As the white pickup truck enters the enclosure, a few hundred golf ball-size eyes perk up in anticipation. It’s feeding time for the buffalo of the Ozena Valley Ranch, six hours earlier than usual, and they are clearly excited about it. The truck drives deeper into the herd, and soon the vehicle is surrounded by a small army of hungry, woolly behemoths with heads as big as sofas, waiting patiently for a taste of the hay piled up in the back.
Maiwo Agdeppa pulls a Swiss Army knife from the pocket of his stained beige pants, cuts the twine holding the bales together and starts tossing the hay over the side. Then the frenzy begins: 128 shaggy tanks, still damp from four days of rain, digging their snouts into the mud, grunting with satisfaction, some ramming their massive craniums in their brothers’ hulking bodies as they dart around the pen, searching for another mouthful of that sweet, sweet straw.
“They’re kind of like big puppies,” says Agdeppa, sitting on the edge of the truck bed, smoking a cigarette as he watches what for him is a daily event.
It’s an unintentionally ironic comparison: Less than a month ago, more than a third of these “big puppies” were on the verge of becoming dog food. Their owner, Tony Virgilio — the same man who owns the wide plot of land 40 miles north of Ojai on which the buffalo reside — was negotiating to sell the majority of his portion of the herd to a butcher who intended to turn them into canine cuisine.
The deal fell through, but that doesn’t mean the bisons’ future is secure. That’s why Agdeppa, co-founder of the Chumash Bison Company, is scrambling to raise the funds to buy the buffalo himself and transfer them to tribal land in Gaviota in Santa Barbara County. But at a rate of $1 per pound for an animal that can weigh up to a ton, raising the money is no easy task.
“I was told we have a donor who will match us dollar for dollar up to $10,000. That’s great, but there’s like 100 of them,” he says. “How are we going to do this?”
Where the air is clear
As he talks, Agdeppa’s voice bounces off the mountains surrounding the ranch. The air is remarkably still here, at an elevation of about 4,000 feet, and aside from crowing, gobbling and the occasional rumble of a truck hauling gravel out on Highway 33, when Agdeppa is talking, he is all you can hear. His gray-streaked hair is tied back behind his head; a similarly flecked moustache extends to the corners of his mouth. His skin is dark and his clothes are thoroughly faded and worn in, the signs of a man who spends most of his time outdoors.
He lives and works on the ranch, though he is not an employee. In exchange for allowing the Chumash Bison Company to operate its gift shop on the property, Agdeppa helps out by doing such tasks as feeding the largest terrestrial mammals in North America, among other things.
Buffalo are not the only creatures living on the premises. Turkeys, goats, guinea hens and retired fighting cocks Agdeppa has rehabilitated wander the grounds freely. In the stables adjacent to the barn that serves as the Chumash Bison Company gift shop, there is a 4-year-old wild mustang. And there are two dogs: Tatiana, a border collie-pitbull mix who enjoys antagonizing the goats and a furry chow who responds only to Dog (Agdeppa tried naming him Bear, to no avail).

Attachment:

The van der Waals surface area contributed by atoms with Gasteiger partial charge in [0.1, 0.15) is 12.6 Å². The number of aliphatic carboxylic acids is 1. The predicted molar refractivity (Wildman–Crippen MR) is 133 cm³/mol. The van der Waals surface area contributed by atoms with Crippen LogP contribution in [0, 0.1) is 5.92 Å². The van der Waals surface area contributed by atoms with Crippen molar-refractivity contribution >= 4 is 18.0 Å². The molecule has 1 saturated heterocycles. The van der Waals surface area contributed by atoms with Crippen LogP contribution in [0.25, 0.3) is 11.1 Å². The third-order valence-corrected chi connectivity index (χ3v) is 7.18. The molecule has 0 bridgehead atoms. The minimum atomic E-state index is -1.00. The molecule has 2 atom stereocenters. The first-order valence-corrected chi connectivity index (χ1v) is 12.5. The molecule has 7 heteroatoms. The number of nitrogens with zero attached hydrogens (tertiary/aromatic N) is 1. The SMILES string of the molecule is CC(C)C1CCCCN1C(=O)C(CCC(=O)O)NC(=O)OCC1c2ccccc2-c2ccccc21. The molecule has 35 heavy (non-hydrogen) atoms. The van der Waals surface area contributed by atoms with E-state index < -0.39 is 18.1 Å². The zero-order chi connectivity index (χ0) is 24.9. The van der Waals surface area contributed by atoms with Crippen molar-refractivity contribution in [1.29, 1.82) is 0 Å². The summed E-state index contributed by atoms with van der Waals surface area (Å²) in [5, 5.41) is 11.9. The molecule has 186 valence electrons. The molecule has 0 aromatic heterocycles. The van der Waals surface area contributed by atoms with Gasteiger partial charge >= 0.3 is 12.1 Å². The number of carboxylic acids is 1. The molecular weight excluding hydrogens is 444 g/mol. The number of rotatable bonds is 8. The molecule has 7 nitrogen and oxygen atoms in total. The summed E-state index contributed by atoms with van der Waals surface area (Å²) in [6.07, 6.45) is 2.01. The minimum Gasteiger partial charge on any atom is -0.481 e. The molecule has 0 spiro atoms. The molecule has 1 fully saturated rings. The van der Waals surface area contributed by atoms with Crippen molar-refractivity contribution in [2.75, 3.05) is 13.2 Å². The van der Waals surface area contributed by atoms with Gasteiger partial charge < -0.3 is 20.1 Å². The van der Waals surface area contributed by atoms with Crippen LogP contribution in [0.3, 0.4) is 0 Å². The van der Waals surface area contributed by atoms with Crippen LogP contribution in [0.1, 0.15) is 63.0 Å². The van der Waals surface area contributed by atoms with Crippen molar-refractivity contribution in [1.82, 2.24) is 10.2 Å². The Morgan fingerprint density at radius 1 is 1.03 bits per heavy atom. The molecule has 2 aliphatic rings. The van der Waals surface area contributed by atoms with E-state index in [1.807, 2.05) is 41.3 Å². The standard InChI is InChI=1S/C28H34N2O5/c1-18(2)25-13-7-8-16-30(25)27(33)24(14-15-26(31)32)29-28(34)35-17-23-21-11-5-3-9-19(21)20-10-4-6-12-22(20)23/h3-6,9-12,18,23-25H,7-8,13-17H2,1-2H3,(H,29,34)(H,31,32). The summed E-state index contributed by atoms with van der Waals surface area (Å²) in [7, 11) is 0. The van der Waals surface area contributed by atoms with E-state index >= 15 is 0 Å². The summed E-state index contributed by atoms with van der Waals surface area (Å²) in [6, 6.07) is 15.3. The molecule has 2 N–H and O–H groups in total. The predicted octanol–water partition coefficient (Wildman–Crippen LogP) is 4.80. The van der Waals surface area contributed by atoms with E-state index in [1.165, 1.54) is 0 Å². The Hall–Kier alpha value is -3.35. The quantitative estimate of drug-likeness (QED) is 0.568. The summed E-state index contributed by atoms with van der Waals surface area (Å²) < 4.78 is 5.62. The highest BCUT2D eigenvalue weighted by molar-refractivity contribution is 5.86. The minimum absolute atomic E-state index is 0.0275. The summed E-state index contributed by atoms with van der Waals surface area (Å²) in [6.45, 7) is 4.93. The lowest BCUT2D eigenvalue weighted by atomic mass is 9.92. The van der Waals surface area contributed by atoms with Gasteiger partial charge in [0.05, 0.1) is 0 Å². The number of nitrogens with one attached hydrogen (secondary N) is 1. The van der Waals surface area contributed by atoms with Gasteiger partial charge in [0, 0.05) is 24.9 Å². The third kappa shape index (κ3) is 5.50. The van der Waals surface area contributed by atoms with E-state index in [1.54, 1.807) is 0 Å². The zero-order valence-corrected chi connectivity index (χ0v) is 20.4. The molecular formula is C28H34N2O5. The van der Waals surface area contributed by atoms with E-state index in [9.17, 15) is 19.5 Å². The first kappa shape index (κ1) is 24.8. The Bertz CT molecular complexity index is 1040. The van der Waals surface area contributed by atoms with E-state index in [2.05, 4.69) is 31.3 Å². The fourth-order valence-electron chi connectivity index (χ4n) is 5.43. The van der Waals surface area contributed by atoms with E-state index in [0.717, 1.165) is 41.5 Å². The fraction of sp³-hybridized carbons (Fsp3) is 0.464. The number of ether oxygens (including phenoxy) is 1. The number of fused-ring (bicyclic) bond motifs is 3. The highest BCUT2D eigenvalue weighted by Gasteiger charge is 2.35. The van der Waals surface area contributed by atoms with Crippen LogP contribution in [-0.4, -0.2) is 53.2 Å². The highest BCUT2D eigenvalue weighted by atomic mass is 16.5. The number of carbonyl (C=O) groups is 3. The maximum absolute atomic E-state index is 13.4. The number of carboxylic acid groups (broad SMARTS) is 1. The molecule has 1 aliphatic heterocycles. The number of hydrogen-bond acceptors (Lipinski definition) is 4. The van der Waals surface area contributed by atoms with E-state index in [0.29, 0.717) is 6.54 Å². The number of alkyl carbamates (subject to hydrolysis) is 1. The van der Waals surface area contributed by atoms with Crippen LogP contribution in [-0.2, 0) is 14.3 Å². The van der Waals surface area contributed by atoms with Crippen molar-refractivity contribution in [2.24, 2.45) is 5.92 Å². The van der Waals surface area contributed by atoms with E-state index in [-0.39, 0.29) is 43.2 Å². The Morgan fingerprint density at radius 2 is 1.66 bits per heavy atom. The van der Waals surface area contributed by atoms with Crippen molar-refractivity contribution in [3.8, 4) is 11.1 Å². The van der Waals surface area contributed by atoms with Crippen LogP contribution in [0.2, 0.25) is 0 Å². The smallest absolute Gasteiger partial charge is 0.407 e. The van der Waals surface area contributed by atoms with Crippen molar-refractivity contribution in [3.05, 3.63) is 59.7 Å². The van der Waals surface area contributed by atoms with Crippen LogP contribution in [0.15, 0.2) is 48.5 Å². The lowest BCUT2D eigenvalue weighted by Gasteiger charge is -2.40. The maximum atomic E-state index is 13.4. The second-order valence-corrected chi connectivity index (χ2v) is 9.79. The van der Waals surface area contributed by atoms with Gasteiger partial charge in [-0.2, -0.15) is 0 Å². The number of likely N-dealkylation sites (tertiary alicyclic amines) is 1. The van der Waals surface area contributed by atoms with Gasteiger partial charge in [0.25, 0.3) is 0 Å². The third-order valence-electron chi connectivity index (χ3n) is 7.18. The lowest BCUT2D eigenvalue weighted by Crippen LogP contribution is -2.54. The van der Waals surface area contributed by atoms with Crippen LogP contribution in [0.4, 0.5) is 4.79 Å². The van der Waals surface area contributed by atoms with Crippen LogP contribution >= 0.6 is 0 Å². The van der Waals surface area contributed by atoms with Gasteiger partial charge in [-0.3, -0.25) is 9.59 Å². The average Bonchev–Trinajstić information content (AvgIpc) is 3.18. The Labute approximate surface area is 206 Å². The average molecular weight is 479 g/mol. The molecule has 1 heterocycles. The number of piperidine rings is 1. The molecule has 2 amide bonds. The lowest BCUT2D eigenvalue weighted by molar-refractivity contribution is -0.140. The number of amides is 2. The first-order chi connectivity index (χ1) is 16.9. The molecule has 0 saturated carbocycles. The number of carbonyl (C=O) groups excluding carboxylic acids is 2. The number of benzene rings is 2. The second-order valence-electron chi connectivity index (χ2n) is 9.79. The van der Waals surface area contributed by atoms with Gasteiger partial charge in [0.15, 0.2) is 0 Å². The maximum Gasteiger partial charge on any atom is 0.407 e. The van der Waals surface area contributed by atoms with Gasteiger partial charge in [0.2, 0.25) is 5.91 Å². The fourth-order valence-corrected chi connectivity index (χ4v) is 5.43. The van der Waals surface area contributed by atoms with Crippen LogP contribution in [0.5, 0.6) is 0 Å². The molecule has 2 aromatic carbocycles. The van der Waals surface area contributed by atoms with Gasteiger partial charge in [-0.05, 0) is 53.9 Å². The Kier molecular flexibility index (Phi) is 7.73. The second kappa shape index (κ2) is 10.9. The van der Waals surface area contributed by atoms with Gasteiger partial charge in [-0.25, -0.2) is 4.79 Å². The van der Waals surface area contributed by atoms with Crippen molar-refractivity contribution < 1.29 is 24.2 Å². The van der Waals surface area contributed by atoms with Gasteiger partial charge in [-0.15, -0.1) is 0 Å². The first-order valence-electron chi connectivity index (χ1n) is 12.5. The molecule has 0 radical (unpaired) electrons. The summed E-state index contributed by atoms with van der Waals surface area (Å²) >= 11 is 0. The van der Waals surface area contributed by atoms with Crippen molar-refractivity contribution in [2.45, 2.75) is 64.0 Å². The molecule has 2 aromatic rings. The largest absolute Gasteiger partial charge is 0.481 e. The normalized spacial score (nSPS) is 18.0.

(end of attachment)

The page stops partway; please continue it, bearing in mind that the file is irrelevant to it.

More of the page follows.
Return of the buffalo
But it is the bison that have their name on the proverbial marquee, and with good reason. A century ago, the American buffalo was as close to extinction as a species can get. For thousands of years the cornerstone of the economy for American Indian tribes along the Great Plains, the animal was hunted into near oblivion by the conquering U.S. government in hopes of driving resistant Indians into submission by killing off their primary food source.
Preservation laws enacted in the early 1900s helped protect what was left of the bison population, but it was not until recent decades that the buffalo has undergone what could be deemed a “comeback.” According to the National Bison Association (NBA), the total number of buffalo in North America today is about 500,000 — considerably less than the estimated 70 million that roamed the continent prior to the arrival of the Europeans, but certainly better than the 1,000 individuals that remained at the turn of the 20th century.
What is spurring the buffalo’s resurgence, in large part, is an increasing consumer demand for their meat. A 1996 study by North Dakota State University concluded that bison meat is highly nutritious, containing less fat and cholesterol than beef, pork and chicken. It has been endorsed by the American Heart Association and the American Cancer Association, and an article in Reader’s Digest recommended it as a top source of iron for women during menstruation.
As a result, the food is growing in popularity — demand expanded by 17 percent in 2005, according to the NBA — giving ranchers a greater financial incentive to continue breeding buffalo. The meat is now available in natural supermarkets such as Whole Foods and at restaurants. Media mogul Ted Turner, who owns almost 10 percent of the entire bison population, serves buffalo burgers and steaks at his Ted’s Montana Grill chain.
Knowing all this, Agdeppa thought capitalizing on the emerging trend would be a perfect way to open another revenue source for his tribe, and to honor the ancestral relationship between his people and the buffalo. The idea, he says, was to buy a herd, raise them at different locations throughout California and eventually start selling the calves.